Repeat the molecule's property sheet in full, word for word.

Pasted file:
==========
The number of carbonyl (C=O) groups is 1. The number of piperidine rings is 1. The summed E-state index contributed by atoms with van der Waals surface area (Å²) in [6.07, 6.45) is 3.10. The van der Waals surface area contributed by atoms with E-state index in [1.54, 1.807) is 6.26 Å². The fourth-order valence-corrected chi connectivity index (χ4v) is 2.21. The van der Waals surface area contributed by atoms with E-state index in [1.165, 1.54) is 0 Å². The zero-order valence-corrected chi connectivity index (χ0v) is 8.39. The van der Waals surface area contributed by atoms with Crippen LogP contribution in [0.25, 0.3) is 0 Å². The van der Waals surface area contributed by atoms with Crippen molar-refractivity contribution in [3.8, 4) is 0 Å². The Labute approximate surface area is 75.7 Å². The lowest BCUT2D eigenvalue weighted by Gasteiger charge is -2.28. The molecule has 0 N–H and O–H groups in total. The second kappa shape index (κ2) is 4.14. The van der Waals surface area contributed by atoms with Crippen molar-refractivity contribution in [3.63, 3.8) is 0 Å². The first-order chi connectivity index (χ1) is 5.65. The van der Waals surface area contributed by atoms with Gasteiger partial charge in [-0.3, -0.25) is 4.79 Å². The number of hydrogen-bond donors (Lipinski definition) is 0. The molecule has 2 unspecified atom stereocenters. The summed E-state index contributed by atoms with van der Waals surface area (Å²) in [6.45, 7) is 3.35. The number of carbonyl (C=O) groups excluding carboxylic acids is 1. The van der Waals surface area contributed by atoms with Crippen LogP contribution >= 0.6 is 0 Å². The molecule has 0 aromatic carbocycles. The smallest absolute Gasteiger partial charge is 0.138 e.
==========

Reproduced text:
The number of carbonyl (C=O) groups is 1. The number of piperidine rings is 1. The summed E-state index contributed by atoms with van der Waals surface area (Å²) in [6.07, 6.45) is 3.10. The van der Waals surface area contributed by atoms with E-state index in [1.54, 1.807) is 6.26 Å². The fourth-order valence-corrected chi connectivity index (χ4v) is 2.21. The van der Waals surface area contributed by atoms with E-state index in [1.165, 1.54) is 0 Å². The zero-order valence-corrected chi connectivity index (χ0v) is 8.39. The van der Waals surface area contributed by atoms with Crippen LogP contribution in [0.25, 0.3) is 0 Å². The van der Waals surface area contributed by atoms with Crippen molar-refractivity contribution in [3.8, 4) is 0 Å². The Labute approximate surface area is 75.7 Å². The lowest BCUT2D eigenvalue weighted by Gasteiger charge is -2.28. The molecule has 0 N–H and O–H groups in total. The second kappa shape index (κ2) is 4.14. The van der Waals surface area contributed by atoms with Crippen molar-refractivity contribution in [3.63, 3.8) is 0 Å². The first-order chi connectivity index (χ1) is 5.65. The van der Waals surface area contributed by atoms with Gasteiger partial charge in [-0.3, -0.25) is 4.79 Å². The number of hydrogen-bond donors (Lipinski definition) is 0. The molecule has 2 unspecified atom stereocenters. The summed E-state index contributed by atoms with van der Waals surface area (Å²) in [6.45, 7) is 3.35. The number of carbonyl (C=O) groups excluding carboxylic acids is 1. The van der Waals surface area contributed by atoms with Crippen LogP contribution >= 0.6 is 0 Å². The molecule has 0 aromatic carbocycles. The smallest absolute Gasteiger partial charge is 0.138 e.